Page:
HomeWinBuzzer NewsMicrosoft Explains 2-Hour Global Azure Outage That Knocked Enterprise Services Offline

Microsoft Explains 2-Hour Global Azure Outage That Knocked Enterprise Services Offline

A faulty migration from legacy DNS to Azure DNS caused Microsoft 365, DevOps, and Dynamics services to experience intermittent issues, seriously hampering productivity.


has explained an Azure outage that affected many of its enterprise services. At 15:43 EDT, , Dynamics, DevOps, Azure AD, and other offerings experienced significant issues until a fix at 18:35.

The Azure status history (via ZDNet) reveals the issue was caused by a faulty DNS migration. Microsoft was moving services from a legacy DNS system to Azure DNS when incorrect updates led to serious issues.

“During the migration of a legacy DNS system to Azure DNS, some domains for Microsoft services were incorrectly updated,” reads the statement. “No customer DNS records were impacted during this incident, and the availability of Azure DNS remained at 100% throughout the incident. The problem impacted only records for Microsoft services.”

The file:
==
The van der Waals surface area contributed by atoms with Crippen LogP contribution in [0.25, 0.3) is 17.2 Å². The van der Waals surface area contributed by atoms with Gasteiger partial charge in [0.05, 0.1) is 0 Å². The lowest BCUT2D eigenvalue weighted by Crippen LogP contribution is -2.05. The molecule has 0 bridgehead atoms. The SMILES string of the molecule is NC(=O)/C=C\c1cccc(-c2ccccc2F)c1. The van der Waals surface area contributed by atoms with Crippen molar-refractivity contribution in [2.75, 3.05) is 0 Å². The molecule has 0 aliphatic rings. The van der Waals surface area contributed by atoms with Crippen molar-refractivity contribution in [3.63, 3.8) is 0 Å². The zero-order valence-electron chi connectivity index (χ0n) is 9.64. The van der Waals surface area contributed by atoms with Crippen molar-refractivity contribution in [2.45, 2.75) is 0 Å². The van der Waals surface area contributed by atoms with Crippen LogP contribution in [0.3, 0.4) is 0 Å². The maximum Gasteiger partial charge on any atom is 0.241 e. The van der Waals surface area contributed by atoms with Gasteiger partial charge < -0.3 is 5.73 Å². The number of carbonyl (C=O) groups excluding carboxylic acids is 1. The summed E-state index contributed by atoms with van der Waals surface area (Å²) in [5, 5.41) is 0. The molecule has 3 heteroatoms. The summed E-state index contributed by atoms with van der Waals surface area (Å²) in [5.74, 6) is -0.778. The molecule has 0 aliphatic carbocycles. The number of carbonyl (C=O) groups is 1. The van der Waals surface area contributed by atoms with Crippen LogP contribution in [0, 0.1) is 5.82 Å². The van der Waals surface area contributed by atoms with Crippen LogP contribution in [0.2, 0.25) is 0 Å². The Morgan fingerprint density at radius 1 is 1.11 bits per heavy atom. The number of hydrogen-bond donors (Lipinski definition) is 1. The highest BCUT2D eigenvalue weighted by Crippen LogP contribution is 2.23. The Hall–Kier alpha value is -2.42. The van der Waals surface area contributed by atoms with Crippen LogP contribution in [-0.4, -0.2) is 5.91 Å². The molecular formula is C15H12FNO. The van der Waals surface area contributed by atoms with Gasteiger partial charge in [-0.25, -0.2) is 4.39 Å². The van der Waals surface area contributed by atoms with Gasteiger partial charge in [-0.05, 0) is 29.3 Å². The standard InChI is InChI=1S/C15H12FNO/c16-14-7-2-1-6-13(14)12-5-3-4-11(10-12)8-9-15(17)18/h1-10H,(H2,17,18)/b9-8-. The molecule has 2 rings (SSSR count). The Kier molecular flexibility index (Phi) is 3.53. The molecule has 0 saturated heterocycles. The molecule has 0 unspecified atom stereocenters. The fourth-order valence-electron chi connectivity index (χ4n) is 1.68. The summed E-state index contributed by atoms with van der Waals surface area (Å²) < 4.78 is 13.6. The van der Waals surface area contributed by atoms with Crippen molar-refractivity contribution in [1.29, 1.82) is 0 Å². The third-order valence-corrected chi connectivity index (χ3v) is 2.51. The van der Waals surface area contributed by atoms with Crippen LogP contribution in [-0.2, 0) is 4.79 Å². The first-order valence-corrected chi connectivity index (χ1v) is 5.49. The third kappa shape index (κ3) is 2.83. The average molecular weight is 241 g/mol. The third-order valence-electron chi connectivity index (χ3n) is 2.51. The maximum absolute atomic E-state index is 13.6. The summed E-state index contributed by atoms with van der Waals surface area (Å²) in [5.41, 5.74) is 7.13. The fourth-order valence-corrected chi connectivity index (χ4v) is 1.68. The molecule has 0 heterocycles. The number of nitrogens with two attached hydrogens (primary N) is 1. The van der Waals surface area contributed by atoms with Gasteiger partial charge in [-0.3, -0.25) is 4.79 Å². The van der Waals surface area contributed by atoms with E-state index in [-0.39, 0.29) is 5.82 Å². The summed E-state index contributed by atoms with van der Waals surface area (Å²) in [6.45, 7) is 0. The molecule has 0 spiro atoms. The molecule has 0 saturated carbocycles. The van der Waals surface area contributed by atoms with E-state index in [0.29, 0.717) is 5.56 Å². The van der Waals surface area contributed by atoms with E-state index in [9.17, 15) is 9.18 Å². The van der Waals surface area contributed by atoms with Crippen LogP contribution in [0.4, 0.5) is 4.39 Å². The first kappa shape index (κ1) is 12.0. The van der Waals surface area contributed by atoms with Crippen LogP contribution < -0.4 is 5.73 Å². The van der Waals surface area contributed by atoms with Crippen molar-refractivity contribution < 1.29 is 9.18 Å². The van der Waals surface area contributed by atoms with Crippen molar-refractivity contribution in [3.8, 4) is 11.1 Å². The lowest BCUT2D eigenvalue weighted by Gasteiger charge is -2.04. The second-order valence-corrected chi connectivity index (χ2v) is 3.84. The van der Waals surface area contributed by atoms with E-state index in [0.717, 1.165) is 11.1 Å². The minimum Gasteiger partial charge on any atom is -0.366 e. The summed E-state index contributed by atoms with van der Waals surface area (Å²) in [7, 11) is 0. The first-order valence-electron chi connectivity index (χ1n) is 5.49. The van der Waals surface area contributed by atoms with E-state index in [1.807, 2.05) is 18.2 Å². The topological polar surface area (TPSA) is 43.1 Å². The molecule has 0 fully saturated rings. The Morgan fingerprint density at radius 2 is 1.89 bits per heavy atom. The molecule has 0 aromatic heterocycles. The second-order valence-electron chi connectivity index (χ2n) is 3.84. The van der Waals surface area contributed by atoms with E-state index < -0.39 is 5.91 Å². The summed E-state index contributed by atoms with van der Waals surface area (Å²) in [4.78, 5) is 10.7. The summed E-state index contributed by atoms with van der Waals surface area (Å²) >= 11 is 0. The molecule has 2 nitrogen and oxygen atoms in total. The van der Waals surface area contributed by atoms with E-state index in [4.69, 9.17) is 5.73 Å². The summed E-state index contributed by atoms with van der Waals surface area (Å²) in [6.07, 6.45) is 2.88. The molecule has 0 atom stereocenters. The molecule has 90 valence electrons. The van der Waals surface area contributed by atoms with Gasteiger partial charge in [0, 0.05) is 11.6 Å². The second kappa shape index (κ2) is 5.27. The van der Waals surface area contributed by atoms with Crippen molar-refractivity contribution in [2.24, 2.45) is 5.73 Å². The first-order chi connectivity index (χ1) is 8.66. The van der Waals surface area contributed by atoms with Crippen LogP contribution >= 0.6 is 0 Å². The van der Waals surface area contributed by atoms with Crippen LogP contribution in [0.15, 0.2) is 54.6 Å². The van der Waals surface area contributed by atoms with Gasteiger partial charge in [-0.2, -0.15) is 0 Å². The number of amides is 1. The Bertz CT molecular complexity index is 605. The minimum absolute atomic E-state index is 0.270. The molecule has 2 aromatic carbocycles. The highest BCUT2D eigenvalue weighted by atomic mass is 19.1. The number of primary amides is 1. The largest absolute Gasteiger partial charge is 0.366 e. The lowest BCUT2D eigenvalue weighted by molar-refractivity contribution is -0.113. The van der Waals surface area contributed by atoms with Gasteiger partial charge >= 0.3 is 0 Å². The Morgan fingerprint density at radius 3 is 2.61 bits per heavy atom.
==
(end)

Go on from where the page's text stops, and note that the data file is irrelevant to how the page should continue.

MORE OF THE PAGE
To solve the Azure outage, engineers simply corrected the nameserver delegation at 17:30. However, as some applications cached the domains, users didn't see a complete fix until it was flushed an hour later.

Root Cause Still Not Clear

Microsoft says it will continue to investigate the issue in a bid to find the root cause and prevent such occurrences in the future. Currently, all affected services appear to be working correctly, including Microsoft Teams, PowerBI, Planner, and InTune.

However, it's worth noting this isn't the first time the company has run into DNS issues with Azure. In January, users experienced sign-in issues in Office and Dynamics 365 after Microsoft ran into problems “with Level 3 as an internal network provider”. DNS issues also surfaced way back in 2016.

Outages happen with any service provider due to unavoidable or unexpected issues. Microsoft's Service Level Agreement (SLA) promises an uptime of at least 99.5% across many of its services. If it falls under that, customers can submit a claim for Microsoft credit of 100% for the month.

Ryan Maskell
Ryan Maskellhttps://ryanmaskell.co.uk
Ryan has had a passion for gaming and technology since early childhood. Fusing the skills from his Creative Writing and Publishing degree with profound technical knowledge, he enjoys covering news about Microsoft. As an avid writer, he is also working on his debut novel.

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